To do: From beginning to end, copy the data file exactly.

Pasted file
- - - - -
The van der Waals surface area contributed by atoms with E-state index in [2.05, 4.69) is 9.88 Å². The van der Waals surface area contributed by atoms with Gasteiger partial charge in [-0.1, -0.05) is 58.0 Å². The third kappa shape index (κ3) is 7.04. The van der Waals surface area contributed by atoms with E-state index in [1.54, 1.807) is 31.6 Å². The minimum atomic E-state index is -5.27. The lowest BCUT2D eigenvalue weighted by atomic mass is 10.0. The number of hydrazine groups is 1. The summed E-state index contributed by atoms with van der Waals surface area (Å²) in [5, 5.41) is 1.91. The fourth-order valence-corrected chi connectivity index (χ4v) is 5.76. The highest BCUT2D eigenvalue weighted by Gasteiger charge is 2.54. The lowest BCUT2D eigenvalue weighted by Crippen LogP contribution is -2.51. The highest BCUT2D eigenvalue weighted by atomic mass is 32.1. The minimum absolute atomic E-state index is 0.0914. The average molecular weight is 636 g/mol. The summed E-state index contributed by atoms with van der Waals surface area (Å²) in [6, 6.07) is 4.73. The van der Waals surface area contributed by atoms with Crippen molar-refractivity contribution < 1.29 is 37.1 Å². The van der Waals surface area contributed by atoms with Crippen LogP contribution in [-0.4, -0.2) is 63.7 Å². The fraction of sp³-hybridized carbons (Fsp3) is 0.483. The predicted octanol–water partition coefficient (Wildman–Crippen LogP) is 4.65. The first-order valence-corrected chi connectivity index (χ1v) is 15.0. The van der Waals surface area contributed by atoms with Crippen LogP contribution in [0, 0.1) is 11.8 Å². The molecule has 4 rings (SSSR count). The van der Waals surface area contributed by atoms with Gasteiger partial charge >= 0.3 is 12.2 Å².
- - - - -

The van der Waals surface area contributed by atoms with E-state index in [2.05, 4.69) is 9.88 Å². The van der Waals surface area contributed by atoms with Gasteiger partial charge in [-0.1, -0.05) is 58.0 Å². The third kappa shape index (κ3) is 7.04. The van der Waals surface area contributed by atoms with E-state index in [1.54, 1.807) is 31.6 Å². The minimum atomic E-state index is -5.27. The lowest BCUT2D eigenvalue weighted by atomic mass is 10.0. The number of hydrazine groups is 1. The summed E-state index contributed by atoms with van der Waals surface area (Å²) in [5, 5.41) is 1.91. The fourth-order valence-corrected chi connectivity index (χ4v) is 5.76. The highest BCUT2D eigenvalue weighted by Gasteiger charge is 2.54. The lowest BCUT2D eigenvalue weighted by Crippen LogP contribution is -2.51. The highest BCUT2D eigenvalue weighted by atomic mass is 32.1. The minimum absolute atomic E-state index is 0.0914. The average molecular weight is 636 g/mol. The summed E-state index contributed by atoms with van der Waals surface area (Å²) in [6, 6.07) is 4.73. The van der Waals surface area contributed by atoms with Crippen molar-refractivity contribution < 1.29 is 37.1 Å². The van der Waals surface area contributed by atoms with Crippen LogP contribution in [-0.4, -0.2) is 63.7 Å². The fraction of sp³-hybridized carbons (Fsp3) is 0.483. The predicted octanol–water partition coefficient (Wildman–Crippen LogP) is 4.65. The first-order valence-corrected chi connectivity index (χ1v) is 15.0. The van der Waals surface area contributed by atoms with Crippen LogP contribution in [0, 0.1) is 11.8 Å². The molecule has 4 rings (SSSR count). The van der Waals surface area contributed by atoms with Gasteiger partial charge >= 0.3 is 12.2 Å².